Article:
As an artist and an advocate, I deeply value the power of art to share stories and increase awareness about the critical issues we face today. Thats why I was so excited to work with a coalition of artists and environmental and faith-based allies to organize the Wonders of the Wind exhibition to highlight the beauty of wind power and a more just, sustainable future in Maryland.

We hosted receptions in Ocean City and Baltimore where attendees could view artwork, learn more about offshore wind from guest speakers, and even make pinwheels to take home with them as reminders of the wonders of the wind. Scroll down to see photos from these receptions and to view some of the artwork featured in the Wonders of the Wind exhibition.

22:47

Landmark Lawsuit Claims Monsanto Hid Cancer Danger of Roundup for Decades Latest News

California groundskeeper makes history by taking company to trial on claims it suppressed information about the weedkillers toxic impact

21:30

Merapi volcano alert level raised, evacuations ordered, Indonesia The Watchers Latest articles

Following four new explosions at Indonesia's Merapi volcano on May 20 and 21, 2018, authorities have raised the alert level for the volcano from Alert Level 1 to 2 at 23:00 UTC on May 21, 2018. All residents living within 3 km (2 miles) are ordered to evacuate....... Read more

19:09

21 New Plant Worksheets for Kindergarten Photograph Wascgroup.com

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19:06

Guest post: Dont shift the goalposts of Paris Agreements temperature limits Carbon Brief

Dr Carl-Friedrich Schleussner is head of climate science and impacts at Climate Analytics, Dr Joeri Rogelj is a research scholar at the International Institute for Applied Systems Analysis (IIASA) in Austria, and Dr Matthias Mengel is a postdoctoral scholar at the Potsdam Institute for Climate Impact Research.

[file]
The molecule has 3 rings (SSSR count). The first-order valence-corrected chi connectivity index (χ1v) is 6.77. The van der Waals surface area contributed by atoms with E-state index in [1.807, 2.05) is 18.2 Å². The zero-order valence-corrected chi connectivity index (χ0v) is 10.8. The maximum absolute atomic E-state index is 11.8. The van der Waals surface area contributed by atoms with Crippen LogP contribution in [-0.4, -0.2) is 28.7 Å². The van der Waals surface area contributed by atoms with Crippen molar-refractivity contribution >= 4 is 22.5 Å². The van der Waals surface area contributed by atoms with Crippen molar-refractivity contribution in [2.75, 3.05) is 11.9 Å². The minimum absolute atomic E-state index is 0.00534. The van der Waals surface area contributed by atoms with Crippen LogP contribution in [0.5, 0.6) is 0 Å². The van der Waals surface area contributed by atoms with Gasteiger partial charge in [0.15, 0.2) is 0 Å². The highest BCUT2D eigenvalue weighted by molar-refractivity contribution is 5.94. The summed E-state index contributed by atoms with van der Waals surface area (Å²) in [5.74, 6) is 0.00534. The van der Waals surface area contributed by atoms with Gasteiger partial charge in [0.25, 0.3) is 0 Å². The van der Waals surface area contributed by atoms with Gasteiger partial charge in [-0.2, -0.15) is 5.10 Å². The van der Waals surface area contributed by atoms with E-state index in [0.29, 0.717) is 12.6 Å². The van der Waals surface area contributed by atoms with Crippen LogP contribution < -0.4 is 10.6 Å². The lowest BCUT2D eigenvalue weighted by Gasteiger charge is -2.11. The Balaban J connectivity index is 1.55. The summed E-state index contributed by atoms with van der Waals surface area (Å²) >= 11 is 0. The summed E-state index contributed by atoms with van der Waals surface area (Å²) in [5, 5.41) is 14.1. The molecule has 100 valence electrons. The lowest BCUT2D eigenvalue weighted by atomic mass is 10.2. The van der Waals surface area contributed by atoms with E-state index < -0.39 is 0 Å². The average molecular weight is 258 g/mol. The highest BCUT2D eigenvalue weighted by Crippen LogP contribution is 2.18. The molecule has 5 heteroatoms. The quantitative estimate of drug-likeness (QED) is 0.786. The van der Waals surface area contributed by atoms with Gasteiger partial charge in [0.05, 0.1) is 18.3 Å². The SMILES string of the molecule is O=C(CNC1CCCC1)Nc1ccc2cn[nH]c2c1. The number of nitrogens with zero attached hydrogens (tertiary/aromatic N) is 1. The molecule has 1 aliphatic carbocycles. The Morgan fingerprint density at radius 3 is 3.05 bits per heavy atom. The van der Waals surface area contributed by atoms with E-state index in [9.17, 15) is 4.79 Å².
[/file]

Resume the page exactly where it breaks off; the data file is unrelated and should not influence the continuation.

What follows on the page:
The adoption of the Paris Agreement started a lively debate among scientists about the interpretation of several of its elements.

Of particular interest has been the long-term temperature goal of limiting warming to well below 2C or 1.5C above pre-industrial levels and the question of how progress against the goal should be tracked.

As there are a number of different observed datasets for global temperature as well as methods that use climate models it means different studies can arrive at different assessments.

But therein lies a problem. If studies use a different dataset or method from the one that underpins the Paris limits established in the IPCCs fifth assessment report (AR5) they are potentially tracking something different from 1.5C or 2C.

To provide consistent information for policymakers and not inadvertently shift goal posts new research needs to be linked to the science underlying the Paris Agreement.

A blind spot in the scientific debate

The Paris Agreement represented a step-change not only for climate policy, but also for climate science. It provides an important new signpost for climate scientists who want to link their research to policy.

Effectively informing the climate policy debate, however, requires a fundamental understanding of the context of the Paris Agreements key elements. This includes its legal, policy and scientific aspects, such as the long-term temperature goal...

19:05

Geismar Olefins Plant Explosion In 2013, Two Killed & 114 Injured Frack Check WV

Geismar Olefins Plant Explosion & Fire, Louisiana, 2013